While swimming and wading in the part of the river that goes through Cosby Cove, I slipped and fell on my bottom on one of the many big boulders that surround and are in the river bed. The pain was so great that I could not sit down to ride back to our camp site and decided that I would rather walk along side of the car as my wife drove. Before getting back to camp we stopped at a park ranger's house and borrowed a big tub to heat water in for me to sit in for heat therapy for my coccyx (tailbone). This I had to do several times a day to get in condition to be able to sit for the long trip home. About three feet from our tent, we had wrapped a tarpaulin around the trunks of three trees to make a triangular makeshift bathroom with a folding porta-pot sitting on a big flat rock. We heated water for me to soak in and moved the big tub into our makeshift bathroom.

While I was soaking one afternoon, a bear came down the trail off of the mountain and my family hollered to me that the bear was headed my way. In my haste to get out of the tub, get dry, and to put on some clothes in case the bear came into our bathroom, I sat down on the folding port-a-pot (without the pot), crossed my leg to put on my socks, and the folding port-a-pot stool folded. My 215-plus pounds came down hard on the rock, adding to my already overly painful tailbone injury. While we can all laugh about it now, at the time my first thought was for the family to just bury me right then and there.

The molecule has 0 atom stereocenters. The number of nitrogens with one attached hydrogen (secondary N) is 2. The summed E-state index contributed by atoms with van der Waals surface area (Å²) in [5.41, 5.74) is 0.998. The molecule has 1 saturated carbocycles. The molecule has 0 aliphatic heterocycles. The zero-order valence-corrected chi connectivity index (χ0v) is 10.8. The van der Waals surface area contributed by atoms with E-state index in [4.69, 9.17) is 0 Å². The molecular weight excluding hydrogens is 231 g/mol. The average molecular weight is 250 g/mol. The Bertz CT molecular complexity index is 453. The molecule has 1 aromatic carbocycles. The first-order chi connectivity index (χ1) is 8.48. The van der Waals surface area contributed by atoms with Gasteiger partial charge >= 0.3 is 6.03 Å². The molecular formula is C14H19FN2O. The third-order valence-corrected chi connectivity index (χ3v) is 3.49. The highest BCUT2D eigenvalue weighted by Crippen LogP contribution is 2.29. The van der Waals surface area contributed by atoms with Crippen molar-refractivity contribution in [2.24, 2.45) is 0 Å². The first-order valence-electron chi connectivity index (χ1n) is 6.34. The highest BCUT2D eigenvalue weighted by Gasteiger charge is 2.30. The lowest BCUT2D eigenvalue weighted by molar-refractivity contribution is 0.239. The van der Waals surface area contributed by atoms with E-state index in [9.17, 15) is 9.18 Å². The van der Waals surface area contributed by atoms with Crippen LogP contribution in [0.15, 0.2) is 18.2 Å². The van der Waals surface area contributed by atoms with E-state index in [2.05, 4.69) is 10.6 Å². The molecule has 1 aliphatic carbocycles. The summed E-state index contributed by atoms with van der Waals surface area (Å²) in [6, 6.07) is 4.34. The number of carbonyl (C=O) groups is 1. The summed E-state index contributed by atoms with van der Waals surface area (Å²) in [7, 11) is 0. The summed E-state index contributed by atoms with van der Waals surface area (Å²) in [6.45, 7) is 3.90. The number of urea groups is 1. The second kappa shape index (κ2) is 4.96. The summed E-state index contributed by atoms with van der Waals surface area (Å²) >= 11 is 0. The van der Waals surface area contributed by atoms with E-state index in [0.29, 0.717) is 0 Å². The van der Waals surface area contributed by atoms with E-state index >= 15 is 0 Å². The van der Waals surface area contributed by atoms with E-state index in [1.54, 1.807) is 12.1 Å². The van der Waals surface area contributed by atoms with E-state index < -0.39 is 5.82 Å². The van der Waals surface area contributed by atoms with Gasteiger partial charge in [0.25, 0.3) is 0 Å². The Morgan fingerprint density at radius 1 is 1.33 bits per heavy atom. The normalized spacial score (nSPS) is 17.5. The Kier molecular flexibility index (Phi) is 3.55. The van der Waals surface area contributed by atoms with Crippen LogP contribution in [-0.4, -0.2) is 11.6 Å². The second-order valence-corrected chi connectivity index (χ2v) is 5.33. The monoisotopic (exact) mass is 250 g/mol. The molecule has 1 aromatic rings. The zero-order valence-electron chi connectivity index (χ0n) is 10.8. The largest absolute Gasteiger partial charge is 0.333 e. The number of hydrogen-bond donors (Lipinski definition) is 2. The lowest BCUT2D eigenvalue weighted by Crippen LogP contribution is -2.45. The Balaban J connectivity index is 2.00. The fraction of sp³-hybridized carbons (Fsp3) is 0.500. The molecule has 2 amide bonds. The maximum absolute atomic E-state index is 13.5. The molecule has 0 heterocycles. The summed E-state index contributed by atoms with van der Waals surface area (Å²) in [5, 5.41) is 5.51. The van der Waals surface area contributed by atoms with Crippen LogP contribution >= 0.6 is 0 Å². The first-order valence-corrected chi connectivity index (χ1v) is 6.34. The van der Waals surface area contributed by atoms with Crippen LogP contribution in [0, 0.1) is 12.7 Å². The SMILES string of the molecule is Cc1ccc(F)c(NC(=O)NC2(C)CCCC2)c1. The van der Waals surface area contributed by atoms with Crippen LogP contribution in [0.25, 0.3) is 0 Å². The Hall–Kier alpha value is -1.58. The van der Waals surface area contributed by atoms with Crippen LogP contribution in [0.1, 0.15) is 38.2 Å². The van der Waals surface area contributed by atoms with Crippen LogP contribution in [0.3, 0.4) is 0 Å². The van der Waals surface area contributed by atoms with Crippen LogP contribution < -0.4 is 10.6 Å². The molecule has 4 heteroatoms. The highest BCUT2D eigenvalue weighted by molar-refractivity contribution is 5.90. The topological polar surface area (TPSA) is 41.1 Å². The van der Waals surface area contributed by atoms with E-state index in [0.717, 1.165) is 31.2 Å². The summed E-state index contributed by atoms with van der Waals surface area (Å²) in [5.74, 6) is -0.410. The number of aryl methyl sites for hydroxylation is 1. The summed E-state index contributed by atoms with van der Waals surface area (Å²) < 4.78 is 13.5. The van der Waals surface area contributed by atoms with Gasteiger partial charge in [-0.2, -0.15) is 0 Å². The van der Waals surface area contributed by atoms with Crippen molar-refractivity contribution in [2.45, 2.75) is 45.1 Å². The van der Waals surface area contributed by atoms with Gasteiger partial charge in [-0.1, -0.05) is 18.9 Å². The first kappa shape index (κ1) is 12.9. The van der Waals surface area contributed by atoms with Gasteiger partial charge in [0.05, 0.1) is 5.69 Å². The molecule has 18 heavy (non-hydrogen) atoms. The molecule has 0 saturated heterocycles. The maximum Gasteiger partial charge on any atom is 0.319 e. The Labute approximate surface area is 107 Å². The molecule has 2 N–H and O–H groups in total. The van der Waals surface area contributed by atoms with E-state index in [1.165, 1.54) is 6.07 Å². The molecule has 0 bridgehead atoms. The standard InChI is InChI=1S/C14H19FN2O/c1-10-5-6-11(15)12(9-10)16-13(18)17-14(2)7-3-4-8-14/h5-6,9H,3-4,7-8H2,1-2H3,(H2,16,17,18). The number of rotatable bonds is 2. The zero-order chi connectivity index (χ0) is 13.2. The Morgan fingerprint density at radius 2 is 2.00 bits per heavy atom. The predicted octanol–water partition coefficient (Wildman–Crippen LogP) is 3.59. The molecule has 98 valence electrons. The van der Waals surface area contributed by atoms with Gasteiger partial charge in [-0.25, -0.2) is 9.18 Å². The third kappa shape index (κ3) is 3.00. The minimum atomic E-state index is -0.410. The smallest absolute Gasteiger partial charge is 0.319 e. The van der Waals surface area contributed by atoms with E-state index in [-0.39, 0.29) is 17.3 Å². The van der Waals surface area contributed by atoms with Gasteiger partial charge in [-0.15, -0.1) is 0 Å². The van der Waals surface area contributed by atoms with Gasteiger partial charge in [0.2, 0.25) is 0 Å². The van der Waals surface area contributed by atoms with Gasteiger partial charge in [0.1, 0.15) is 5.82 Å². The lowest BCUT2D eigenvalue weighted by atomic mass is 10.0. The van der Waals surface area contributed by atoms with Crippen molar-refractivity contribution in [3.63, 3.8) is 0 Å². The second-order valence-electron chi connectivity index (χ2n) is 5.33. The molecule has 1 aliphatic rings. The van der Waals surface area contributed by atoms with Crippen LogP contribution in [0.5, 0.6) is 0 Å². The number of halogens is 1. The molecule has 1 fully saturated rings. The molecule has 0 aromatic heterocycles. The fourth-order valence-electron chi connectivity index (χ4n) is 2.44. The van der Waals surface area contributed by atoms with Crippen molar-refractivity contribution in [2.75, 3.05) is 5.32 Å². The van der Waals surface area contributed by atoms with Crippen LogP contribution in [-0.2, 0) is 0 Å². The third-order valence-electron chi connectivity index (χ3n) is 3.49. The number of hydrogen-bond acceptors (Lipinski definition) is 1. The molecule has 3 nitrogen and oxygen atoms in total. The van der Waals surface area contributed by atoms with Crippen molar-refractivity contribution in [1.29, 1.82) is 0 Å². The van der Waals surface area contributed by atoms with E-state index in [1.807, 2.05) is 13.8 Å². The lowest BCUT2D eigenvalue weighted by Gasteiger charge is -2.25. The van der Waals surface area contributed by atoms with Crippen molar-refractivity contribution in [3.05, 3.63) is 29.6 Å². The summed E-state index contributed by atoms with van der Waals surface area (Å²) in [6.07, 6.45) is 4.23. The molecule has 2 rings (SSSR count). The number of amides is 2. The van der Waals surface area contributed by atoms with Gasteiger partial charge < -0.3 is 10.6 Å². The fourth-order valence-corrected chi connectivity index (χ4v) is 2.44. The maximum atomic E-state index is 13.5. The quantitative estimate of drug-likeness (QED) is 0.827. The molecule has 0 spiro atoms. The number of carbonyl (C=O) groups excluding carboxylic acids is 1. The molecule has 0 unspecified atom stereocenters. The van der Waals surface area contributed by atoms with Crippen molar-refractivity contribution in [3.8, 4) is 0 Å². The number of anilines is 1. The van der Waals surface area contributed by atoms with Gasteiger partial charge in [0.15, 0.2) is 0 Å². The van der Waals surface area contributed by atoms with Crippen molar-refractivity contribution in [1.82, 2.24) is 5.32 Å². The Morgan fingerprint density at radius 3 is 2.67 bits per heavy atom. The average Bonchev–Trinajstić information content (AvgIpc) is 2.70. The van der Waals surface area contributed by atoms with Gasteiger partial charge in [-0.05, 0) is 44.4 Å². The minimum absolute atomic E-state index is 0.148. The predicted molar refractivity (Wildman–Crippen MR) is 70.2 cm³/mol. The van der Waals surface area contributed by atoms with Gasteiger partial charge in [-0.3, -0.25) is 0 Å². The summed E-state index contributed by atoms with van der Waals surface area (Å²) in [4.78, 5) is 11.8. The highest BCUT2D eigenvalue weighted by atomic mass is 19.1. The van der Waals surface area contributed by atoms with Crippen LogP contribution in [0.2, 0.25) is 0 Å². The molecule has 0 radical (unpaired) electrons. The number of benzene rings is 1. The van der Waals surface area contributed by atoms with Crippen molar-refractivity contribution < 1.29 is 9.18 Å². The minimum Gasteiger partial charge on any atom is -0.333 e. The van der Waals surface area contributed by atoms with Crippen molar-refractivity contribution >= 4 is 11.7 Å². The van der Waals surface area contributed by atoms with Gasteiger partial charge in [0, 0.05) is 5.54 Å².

Our nephew Chuck had a long-time perfect Sunday school attendance record at his church in Memphis and asked us if we could find a Baptist Church in the wilderness that had a Sunday school where he could attend on Sunday and take back a note to his church to maintain his record. The first one that we found was Cades Cove Missionary Baptist Church established before the Civil War in 1841. Their meeting facilities were built in 1915. This was the church where our son, daughter and nephew were left to attend while my wife and I went into Gatlinburg to get some food supplies. Besides being outsiders, they also drew attention from the members because all that we had to wear were their camping shorts and shirts instead of Sunday skirts and trousers.